Around 30 members of the RSA women's section spent Wednesday morning binding more than 2000 poppies to sprigs of rosemary.

Long before the wreaths are laid and the rum and coffee poured at Thursday morning's Anzac Day dawn service, volunteers spend hours making sure the show runs smoothly.

"It's a lot of work getting days like Anzac Day ready," Returned and Services Association (RSA) Whanganui support advisor Wally Wallbutton says.

Following the tradition of years gone by, around 30 members of the RSA women's section spent Wednesday morning binding more than 2000 poppies to sprigs of rosemary.

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The dressed poppies were then placed at the graves of ex-servicemen and woman at Aramoho Cemetery.

Air Training Corps cadet Georgia Hiscotte, who helped lay poppies on gravestones says volunteering for Anzac Day is all about being grateful for the service of those who went to war.

Around 30 members of the RSA women's section spent Wednesday morning binding more than 2000 poppies to sprigs of rosemary. Photo/ Lewis Gardner
Around 30 members of the RSA women's section spent Wednesday morning binding more than 2000 poppies to sprigs of rosemary. Photo/ Lewis Gardner

"Part of being a cadet is helping with the cleaning graves and setting of poppies to remember those who lost, and risked their lives for New Zealand," she says.

Meanwhile, Whanganui City College military services academy director Patrick Cooney says it's important youth are involved in Anzac Day and that the older generation continues to educate them.

"If young people are not engaged with this now, as a legacy it gets forgotten."

This year marks the first Anzac Day ceremony since the RSA and Cosmopolitan Club merged into one location at Club Metro on Ridgway St and Wanganui RSA president Geoff Chowles says there's been a big effort from volunteers this year to make it come together.

"Anzac Day is obviously a very big part of our calendar, a lot of work goes into it from our organising committee, and from those helping with poppies, food, and the ceremony itself," he says.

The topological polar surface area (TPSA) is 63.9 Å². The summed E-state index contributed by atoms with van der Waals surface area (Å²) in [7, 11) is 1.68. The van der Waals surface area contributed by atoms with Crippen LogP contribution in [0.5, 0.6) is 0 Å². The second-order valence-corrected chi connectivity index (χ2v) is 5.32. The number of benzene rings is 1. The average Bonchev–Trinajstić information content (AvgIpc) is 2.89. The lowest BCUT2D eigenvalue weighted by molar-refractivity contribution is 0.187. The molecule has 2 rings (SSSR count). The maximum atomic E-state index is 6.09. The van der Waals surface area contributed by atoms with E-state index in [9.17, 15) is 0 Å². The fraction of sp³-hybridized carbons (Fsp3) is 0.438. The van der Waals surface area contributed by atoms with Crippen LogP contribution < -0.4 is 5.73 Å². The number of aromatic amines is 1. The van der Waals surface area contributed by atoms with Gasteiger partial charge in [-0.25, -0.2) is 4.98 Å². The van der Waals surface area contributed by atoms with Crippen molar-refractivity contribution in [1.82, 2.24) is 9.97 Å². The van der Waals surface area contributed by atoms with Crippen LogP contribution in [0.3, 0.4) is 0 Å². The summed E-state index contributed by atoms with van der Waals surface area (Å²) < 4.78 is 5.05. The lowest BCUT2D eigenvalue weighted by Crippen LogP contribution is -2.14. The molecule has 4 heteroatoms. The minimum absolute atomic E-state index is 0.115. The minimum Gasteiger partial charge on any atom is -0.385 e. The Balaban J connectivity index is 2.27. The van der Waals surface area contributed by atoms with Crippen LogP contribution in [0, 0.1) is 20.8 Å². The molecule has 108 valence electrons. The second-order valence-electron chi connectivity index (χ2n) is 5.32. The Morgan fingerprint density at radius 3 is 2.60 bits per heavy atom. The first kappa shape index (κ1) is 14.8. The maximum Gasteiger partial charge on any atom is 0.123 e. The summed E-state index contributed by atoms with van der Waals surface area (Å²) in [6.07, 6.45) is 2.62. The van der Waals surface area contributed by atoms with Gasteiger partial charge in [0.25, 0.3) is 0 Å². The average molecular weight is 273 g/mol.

Whangnaui City College's Temoana Nepe, Sharnie Pirihira Ngapikitanga Tepu-Caudwell, Kiah Weeks, Terauoriwa Rangiamai Marlan Marika Waiwiri and military services academy director Patrick Cooney.
Whangnaui City College's Temoana Nepe, Sharnie Pirihira Ngapikitanga Tepu-Caudwell, Kiah Weeks, Terauoriwa Rangiamai Marlan Marika Waiwiri and military services academy director Patrick Cooney.

"We've always commemorated Anzac Day together so this year there won't be much change, we'll all just be in a different building."

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Although Anzac Day commemorations are brought together every year, more help is always appreciated.

"We need lots of volunteers to continue helping out because the RSA is no longer a trading organisation, we're the RSA Whanganui Welfare Trust, which means we're run by volunteers, we're a charity, and our aim is to help ex-servicemen and current servicemen with whatever their needs may be."

Whanganui's dawn parade assembles outside Davis Library at 5.10am, followed by a march to the War Memorial Centre where the ceremony will begin at 5.30am.

This is followed by hot drinks after the service. Breakfast will then be available at Club Metro.

Other Whanganui services:

*Maxwell: 9.30am at the war memorial
*Brunswick: 10am at the war memorial
*28th Maori Battalion Service 11am: at the Whanganui War Memorial Centre

Wider region day services:

*Turakina: 10am at Turakina School
*Bulls Service at Bess World War I Horse Memorial: 9am at Flock House, 1427 Parewanui Rd, Parewanui. Follow the purple arrows from Bulls to the Bess World War I Horse Memorial in Parewanui
*Halcombe Community Day: 9am-2pm, Halcombe Memorial Hall, 77 Willoughby St